Wednesday 24 January 2018

Movies: Get Him To Greek * * * *

Paul Whittington

In this part of the world, Russell Brand is the kind of contentious media personage you're expected to have an opinion about. But in America, they're still getting used to him, and overall he seems to be going down pretty well.

A lot of comics lose their way when they attempt to cross over into movies, but Brand has shown considerable promise in his fledgling film career. After a dodgy start playing Flash Harry in the dreadful St Trinian's remake, he won wide praise for his portrayal of flamboyant rock star Aldous Snow in Nicholas Stoller's clever 2008 romcom Forgetting Sarah Marshall.

Stoller and Brand reprise Aldous for the purposes of this more ambitious road comedy set in London, New York, Las Vegas and Los Angeles. Judd Apatow regular Jonah Hill (Apatow co-produces, by the way, and his pawprints are all over this film) co-stars as Aaron Green, a rather starry-eyed young executive at a music company run by the tyrannical and foul-mouthed Sergio Roma (Sean 'Puffy' Combs). Pinnacle Records has run out of capital, so Sergio calls his team together and tells them to come with money-making ideas fast.

Aaron pipes up to suggest a televised concert at LA's Greek Theater that might revive the career and selling power of rock legend Snow. Snow has just released a stinker of an album called African Child, and has gone off the rails after being left by his longtime companion Jackie Q (Rose Byrne). But Snow was once a huge earner for Pinnacle, and Aaron believes he could be again.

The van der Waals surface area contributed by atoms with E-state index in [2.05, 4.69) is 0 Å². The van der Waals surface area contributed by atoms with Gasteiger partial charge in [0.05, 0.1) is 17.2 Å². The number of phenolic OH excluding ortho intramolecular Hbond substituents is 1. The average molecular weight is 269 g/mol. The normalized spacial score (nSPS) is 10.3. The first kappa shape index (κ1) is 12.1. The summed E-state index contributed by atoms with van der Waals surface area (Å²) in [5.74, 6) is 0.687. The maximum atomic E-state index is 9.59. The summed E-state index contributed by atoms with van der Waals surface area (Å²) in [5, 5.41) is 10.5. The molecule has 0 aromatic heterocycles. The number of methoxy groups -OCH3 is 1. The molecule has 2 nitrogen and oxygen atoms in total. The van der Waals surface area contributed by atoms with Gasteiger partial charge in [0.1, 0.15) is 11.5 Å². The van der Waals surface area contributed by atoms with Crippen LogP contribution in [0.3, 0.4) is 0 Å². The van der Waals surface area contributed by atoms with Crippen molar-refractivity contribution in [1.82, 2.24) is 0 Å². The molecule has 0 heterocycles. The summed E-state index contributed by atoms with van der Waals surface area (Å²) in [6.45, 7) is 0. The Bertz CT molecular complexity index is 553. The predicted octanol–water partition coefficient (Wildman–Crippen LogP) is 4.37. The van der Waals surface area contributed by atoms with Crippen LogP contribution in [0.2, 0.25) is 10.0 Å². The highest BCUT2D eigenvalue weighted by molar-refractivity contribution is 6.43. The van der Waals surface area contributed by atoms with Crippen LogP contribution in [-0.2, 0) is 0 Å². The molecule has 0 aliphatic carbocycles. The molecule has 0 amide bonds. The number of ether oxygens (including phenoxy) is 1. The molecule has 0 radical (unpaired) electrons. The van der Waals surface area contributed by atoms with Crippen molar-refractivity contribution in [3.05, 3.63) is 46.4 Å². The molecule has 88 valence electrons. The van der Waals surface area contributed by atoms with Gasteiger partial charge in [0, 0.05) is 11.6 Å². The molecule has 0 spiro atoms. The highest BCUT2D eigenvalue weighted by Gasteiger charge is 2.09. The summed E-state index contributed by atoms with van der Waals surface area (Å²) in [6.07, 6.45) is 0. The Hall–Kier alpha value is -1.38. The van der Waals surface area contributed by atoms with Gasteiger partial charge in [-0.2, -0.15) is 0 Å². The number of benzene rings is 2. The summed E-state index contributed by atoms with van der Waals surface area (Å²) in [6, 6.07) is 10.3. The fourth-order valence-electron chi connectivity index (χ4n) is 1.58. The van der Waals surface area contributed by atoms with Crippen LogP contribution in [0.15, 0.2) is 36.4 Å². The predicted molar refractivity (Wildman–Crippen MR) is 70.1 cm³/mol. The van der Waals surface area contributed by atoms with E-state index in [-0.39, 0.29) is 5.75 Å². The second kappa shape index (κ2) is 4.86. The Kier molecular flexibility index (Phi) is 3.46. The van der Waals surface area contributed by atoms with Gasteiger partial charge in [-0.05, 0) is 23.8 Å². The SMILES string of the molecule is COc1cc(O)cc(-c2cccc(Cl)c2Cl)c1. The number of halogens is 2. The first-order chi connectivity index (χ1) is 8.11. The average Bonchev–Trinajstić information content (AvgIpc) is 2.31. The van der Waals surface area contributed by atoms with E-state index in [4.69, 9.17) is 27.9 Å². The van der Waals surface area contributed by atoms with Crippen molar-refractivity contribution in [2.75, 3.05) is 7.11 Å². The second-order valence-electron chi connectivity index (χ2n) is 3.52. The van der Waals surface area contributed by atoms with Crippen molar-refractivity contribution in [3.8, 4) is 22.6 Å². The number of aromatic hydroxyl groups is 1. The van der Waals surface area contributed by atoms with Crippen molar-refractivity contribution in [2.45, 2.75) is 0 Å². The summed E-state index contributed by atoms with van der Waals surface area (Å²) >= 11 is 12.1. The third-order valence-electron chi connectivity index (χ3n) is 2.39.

The trouble with coming up with a bright idea is that you usually get saddled with making it happen. Aaron is dispatched forthwith to London with strict instructions to locate Mr Snow and escort him first to New York for a TV appearance, and thence to LA for the career-reviving concert. But when Aaron arrives in Blighty, he soon finds himself way out of his depth.

For Aldous is a charming but extremely devious addict, who will entice Aaron into his chaotically hedonistic lifestyle and foil every attempt to deliver him to LA in good order. Aldous will even compromise Aaron's relationship with his girlfriend Daphne (Elizabeth Moss in Mad Men), as well as involving him in various high jinks and several actual felonies.

After starting slowly with perhaps a little too much scene-setting and a couple of joke songs that might have been funnier, Get Him to the Greek comes into its own as soon as Hill and Brand are brought together. Despite coming from radically different comedy backgrounds, the pair make a surprisingly winning double act: Brand is tall, Hill short and dumpy, and they seem to have the kind of intuitive understanding that makes for comic dream teams.

Hill is a very talented performer, and does a lot of fine, unfussy work here, operating as Brand's foil but also capable of taking comic centre stage himself. He and Brand seem to be ad-libbing at certain points, and if they were I have no complaints.

There are nice turns, too, from Rose Byrne (of Damages), who distorts her refined beauty into a superstar caricature that may or may not have been inspired by Victoria Beckham. While rather oddly cast as Aldous Snow's father (the familial resemblance being moot), Colm Meaney does a pretty good job overall, and plays a significant role in the film's funniest scene.

Sean Combs has fun sending up the music business, and Elizabeth Moss does well in a rather limited role. As for Brand, he gleefully takes the rise out of his high-living, lady-killing persona, and when he makes jokes about sex and drugs and rock and roll you're inclined to believe he knows what he's talking about.

In fairness, though, there's a bit more to his performance than that. He doesn't spend the whole time pulling faces and shouting, and manages to draw enough of a picture of the lonely man behind the rock star image to make this more than just a slapstick chase movie.

Irish Independent

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